Hail to the Chimp (Xbox 360)

"That's what you get for not hailing to the chimp!"

by Coop

Game Hail to the Chimp

Platform Xbox 360

Genre(s) Action

Name: Hail to the Chimp
Genre: Party Game
Platform: Xbox 360, PlayStation 3 (Reviewed on Xbox 360)

With America nearing another presidential election the country is gearing up for the typical mudslinging that precedes the actual vote. Comedians are preparing for a few months of easy jokes, and Wideload Games has decided that it was the perfect time to release a satirical comedy based on the electoral process. The product they created, Hail to the Chimp, promised to take on the process in a fun, sarcastic way. Since the Xbox 360 and PlayStation 3 are short on party games (as opposed to the Wii, which is drowning in them), the game was set in a nice position to become to game of choice for gamers hoping to bring some laughter to their friendly battles.

Hail to the Chimp’s tongue has nearly bore a hole in its cheek, and the game relies too heavily on the novelty of a chimpanzee shoving clams into a ballot box for its own good. There’s a good chance that you might laugh the first time the announcer says that you must avoid the “Political Minefield” or escape the “Cloud of Controversy,” but the gameplay modes are all far too similar for the laughter to be more than a temporary distraction from the game’s many faults.

Every mode has you wandering around the levels collecting clams, depositing them at a station (or cat, or monkey, etc), and repeating the objective. Some cut out the latter step and work like a large-scale game of “keep away,” but all of the modes have clam collection in the forefront. There are several presentation issues with the game, such as the game not actually displaying your current clam-count in certain modes, and the title is more confusing than it is entertaining. This applies to both single and multiplayer, with the only differences being the location and flavor text.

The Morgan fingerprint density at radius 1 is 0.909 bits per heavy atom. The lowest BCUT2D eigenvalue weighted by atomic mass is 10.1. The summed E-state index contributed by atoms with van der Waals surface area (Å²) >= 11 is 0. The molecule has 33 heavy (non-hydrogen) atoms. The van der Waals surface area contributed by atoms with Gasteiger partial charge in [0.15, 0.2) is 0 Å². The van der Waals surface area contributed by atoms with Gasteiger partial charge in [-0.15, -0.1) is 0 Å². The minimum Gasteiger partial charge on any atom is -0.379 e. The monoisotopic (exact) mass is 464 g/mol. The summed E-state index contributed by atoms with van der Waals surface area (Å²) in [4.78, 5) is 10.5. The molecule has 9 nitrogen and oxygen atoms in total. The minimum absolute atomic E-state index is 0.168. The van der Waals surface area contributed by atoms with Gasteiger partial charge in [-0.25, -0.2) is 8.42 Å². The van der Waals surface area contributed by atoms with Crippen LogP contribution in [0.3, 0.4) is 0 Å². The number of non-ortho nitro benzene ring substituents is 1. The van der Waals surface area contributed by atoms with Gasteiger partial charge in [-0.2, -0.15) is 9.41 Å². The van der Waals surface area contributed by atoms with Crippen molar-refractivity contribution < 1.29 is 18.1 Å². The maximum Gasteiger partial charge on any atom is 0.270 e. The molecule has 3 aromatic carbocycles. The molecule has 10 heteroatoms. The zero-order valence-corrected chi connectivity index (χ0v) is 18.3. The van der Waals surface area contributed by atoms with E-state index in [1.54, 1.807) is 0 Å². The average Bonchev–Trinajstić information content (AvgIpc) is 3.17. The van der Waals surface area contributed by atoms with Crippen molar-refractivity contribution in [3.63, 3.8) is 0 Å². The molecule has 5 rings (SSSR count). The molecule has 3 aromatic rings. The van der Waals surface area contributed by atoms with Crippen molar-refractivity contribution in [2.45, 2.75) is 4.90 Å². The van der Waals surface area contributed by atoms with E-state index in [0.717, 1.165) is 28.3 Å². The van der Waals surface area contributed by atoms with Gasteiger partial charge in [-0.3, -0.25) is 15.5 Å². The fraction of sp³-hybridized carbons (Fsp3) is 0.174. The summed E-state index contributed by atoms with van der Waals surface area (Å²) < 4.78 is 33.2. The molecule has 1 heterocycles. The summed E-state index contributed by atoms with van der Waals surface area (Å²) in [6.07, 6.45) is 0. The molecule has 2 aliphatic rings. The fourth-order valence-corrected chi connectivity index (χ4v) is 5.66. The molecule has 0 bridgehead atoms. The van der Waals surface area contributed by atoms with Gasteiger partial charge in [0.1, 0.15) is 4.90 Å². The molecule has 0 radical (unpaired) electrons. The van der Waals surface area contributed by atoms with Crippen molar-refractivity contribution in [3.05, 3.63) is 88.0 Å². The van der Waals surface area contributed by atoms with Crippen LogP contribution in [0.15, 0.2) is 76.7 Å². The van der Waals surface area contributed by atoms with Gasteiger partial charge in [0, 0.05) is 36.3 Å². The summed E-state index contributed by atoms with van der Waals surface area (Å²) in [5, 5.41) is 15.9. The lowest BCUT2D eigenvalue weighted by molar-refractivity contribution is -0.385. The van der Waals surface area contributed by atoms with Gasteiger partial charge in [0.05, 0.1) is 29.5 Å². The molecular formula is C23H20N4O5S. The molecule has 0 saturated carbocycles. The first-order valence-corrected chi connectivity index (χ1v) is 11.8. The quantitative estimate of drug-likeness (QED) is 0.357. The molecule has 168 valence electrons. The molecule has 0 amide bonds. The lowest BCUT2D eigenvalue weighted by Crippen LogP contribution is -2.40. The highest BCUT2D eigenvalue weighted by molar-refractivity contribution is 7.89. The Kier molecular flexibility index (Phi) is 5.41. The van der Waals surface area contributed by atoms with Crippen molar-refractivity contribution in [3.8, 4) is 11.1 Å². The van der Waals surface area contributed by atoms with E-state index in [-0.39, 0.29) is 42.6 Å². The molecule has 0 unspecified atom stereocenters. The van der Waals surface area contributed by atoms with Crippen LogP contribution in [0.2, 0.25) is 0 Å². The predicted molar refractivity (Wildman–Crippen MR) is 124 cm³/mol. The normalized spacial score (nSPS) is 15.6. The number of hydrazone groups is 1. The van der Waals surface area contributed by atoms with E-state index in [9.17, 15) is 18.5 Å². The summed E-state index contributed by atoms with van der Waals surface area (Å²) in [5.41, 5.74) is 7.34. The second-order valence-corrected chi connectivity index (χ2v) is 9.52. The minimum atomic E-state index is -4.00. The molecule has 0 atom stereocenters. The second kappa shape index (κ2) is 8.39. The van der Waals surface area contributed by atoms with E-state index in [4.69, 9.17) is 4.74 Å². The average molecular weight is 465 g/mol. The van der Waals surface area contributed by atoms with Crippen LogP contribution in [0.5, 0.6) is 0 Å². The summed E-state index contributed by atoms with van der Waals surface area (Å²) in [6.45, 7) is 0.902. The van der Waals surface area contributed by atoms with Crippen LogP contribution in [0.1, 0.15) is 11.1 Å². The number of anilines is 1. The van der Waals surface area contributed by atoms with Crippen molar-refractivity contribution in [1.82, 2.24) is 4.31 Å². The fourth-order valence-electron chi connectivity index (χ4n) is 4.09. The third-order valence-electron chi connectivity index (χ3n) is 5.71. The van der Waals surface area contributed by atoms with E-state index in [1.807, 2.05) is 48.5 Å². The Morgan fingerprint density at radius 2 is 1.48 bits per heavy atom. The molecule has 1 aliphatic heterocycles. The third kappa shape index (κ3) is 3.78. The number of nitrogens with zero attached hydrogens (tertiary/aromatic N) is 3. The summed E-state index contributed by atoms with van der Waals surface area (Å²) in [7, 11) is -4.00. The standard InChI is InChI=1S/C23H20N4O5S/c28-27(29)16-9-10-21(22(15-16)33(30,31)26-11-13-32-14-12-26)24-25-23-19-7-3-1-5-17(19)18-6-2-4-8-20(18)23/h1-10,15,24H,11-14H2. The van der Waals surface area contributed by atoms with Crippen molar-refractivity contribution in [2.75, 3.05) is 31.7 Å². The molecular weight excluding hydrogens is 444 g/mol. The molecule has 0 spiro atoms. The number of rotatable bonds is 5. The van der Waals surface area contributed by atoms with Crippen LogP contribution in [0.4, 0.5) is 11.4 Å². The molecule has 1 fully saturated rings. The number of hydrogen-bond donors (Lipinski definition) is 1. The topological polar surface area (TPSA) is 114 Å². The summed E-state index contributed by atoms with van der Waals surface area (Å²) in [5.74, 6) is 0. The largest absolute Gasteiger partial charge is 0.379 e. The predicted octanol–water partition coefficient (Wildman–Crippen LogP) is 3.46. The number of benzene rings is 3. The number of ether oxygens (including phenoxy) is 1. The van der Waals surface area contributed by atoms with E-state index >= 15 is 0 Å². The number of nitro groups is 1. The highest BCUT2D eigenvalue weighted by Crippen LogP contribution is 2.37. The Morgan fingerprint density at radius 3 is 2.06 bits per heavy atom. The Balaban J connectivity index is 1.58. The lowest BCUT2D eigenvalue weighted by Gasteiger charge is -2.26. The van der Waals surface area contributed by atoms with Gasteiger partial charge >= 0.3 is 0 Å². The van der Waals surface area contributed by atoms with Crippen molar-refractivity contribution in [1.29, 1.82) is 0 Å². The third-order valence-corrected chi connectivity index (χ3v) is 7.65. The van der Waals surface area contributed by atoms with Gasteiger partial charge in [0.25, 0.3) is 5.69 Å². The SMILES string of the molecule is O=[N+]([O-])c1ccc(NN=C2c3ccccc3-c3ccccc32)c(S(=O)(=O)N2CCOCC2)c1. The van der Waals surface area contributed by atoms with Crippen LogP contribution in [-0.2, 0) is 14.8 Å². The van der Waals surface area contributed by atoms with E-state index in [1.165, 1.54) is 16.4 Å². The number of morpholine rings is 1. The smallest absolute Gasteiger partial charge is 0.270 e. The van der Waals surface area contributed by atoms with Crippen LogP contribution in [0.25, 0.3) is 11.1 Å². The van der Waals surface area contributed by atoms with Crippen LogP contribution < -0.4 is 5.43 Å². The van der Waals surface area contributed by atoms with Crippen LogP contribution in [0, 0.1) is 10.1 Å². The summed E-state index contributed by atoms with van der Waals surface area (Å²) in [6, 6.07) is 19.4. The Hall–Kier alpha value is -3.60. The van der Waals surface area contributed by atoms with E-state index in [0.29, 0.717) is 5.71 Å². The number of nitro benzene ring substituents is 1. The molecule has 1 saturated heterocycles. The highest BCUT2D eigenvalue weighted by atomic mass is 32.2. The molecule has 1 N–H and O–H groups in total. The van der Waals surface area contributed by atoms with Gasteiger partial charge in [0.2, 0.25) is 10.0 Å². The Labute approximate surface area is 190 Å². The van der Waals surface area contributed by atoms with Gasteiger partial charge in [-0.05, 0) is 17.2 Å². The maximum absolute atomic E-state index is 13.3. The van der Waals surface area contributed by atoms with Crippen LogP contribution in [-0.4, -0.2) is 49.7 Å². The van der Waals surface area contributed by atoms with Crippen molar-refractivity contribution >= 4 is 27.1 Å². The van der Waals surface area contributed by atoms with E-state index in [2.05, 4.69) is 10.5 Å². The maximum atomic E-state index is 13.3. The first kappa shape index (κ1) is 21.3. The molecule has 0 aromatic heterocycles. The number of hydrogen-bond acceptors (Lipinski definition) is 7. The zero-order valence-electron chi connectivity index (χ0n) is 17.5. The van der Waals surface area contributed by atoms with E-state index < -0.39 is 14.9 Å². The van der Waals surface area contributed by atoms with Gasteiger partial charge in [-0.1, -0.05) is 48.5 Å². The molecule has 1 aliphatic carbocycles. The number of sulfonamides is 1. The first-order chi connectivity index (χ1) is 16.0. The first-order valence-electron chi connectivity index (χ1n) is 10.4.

Gameplay sits at an uncomfortable crossroads in-between Power Stone and Mario Party, but at the end of the day it is too far either to be any good. Controls are sloppy, and most of the game is spent running around levels with mediocre geometry and hit detection attacking enemies to steal their clams. Each of the ten characters has slightly different characteristics, but all of them are trying jump and smack their way to the top of Capitol Hill. Sadly, this doesn’t prove very fun after an hour or so of gameplay, and the novelty quickly wears off.

The only actual gameplay innovations lie in the title’s partnerships, allowing for two players to forge a temporary alliance to battle their opponents. The alliances add a little more strategy to the game and help the multiplayer, but do little in terms of spicing up the uninspired gameplay.

Hail to the Chimp has an interesting graphical style that gives the game a canvasy look, sort of like Okami. They are nice, and graphics are probably the highlight of the experience, but that isn't really saying much. The single player campaign has you blazing the campaign trail and running for the office as president of the animal kingdom, but even that wasn’t done right. Each section has you playing as a different character and completing (and repeating) missions. The fact that you cannot choose one character and work your way through the story like a fighting game is regrettable, as it would add some sense of a cohesive story to the game.

Instead, beating levels unlock television shows and campaign commercials which can be watched via a menu. These are treated like unlockables, but end up being far more entertaining than the game itself. If these videos were interspersed in-between the single-player campaign I would imagine it might actually be worth playing through, but because of the repetitive nature I can’t really recommend that anyone puts themselves through that. If the game were actually simplified and released as a downloadable title for the Xbox Live Arcade, PlayStation Network, or Wiiware service it might be worth checking out, but as a full title, even at a discounted price, it isn’t worth the trip to the store.




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